An investigation on flow parameters and flow characteristics necessary for improving performance of heat exchangers
This study investigates the flow parameters and flow characteristics necessary for improving performance of heat exchangers.
For a certain heat exchanger, the heat exchanger duty is depending on flow characteristics (Reynolds number) and fluid characteristics (prandtl number). The straight forward method to improve heat duty is by increasing the velocity therefore increasing the Reynolds number, but if so, heat exchanger performance is not increased for sure, since the increase in velocity will result in increase in pressure as well.
On the other hand, by changing the flow pattern, to modify the laminar sub-layer near the surface, which has the largest thermal resistance, the flow would be guided to make remarkable increase in heat transfer coefficient (nusselt number) with small increase in pressure loss. This could be achieved by either affecting directly the flow near the surface, the core flow or make a swirl flow. Fortunately, for many situations, the modifications done to alter the flow increase the surface area of heat transfer as it works as fins.
The increase in heat transfer is a well-studied subject named heat transfer enhancement, augmentation or intensification. There are many fabricators for enhanced tubes. Many configurations are used and the decision of selection a certain type depends on many parameters such as mode of flow and mode of heat transfer. For an owner engineer perspective, there is another important decision to be taken, which exchanger has the priority to be enhanced in a plant for the purpose of retrofitting an existing heat exchanger network (HEN).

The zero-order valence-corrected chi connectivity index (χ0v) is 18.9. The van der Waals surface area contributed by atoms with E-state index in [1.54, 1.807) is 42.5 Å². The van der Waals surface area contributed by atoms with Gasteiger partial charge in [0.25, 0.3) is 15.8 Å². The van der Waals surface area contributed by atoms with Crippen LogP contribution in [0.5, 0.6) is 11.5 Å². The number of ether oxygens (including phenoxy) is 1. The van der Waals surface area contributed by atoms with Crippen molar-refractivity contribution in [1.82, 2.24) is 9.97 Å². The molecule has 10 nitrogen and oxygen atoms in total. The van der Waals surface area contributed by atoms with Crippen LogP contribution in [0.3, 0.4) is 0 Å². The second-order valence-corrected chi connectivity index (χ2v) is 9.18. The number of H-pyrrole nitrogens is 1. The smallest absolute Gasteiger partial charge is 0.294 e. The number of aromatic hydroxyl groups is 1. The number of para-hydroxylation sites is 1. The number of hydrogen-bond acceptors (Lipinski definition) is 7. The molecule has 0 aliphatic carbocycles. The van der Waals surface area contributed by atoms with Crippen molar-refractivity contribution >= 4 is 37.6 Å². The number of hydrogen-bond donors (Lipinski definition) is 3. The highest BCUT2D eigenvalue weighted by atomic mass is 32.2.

Retrofit of HEN in an existing plant is important in energy saving. In the conventional way, by implementing additional areas, the heat load of an exchanger will increase so that energy recovery will be increased. However, in practice, implementation of physical area increase is difficult due to topology, safety and downtime constraints. Moreover, the current retrofit designs normally include many topology modifications which will increase retrofit investment significantly.
Due to these problems in HEN, HTE can be very attractive in HEN retrofit design. Because the implementation of enhancement devices is relative simple, which means reduced civil and pipe work cost and a short modification duration.
The optimum exchangers to retrofit in heat exchanger network are obtained by step by step methodology; the example of retrofitting is the process of preheating crude oil in a distillation unit. This case study shows 3.4% energy saving accompanied with a small initial cost.
As a result of this study the statement “using heat transfer enhancement techniques in retrofitting an existing heat exchanger is the first choice from economic perspective” is proved and explained.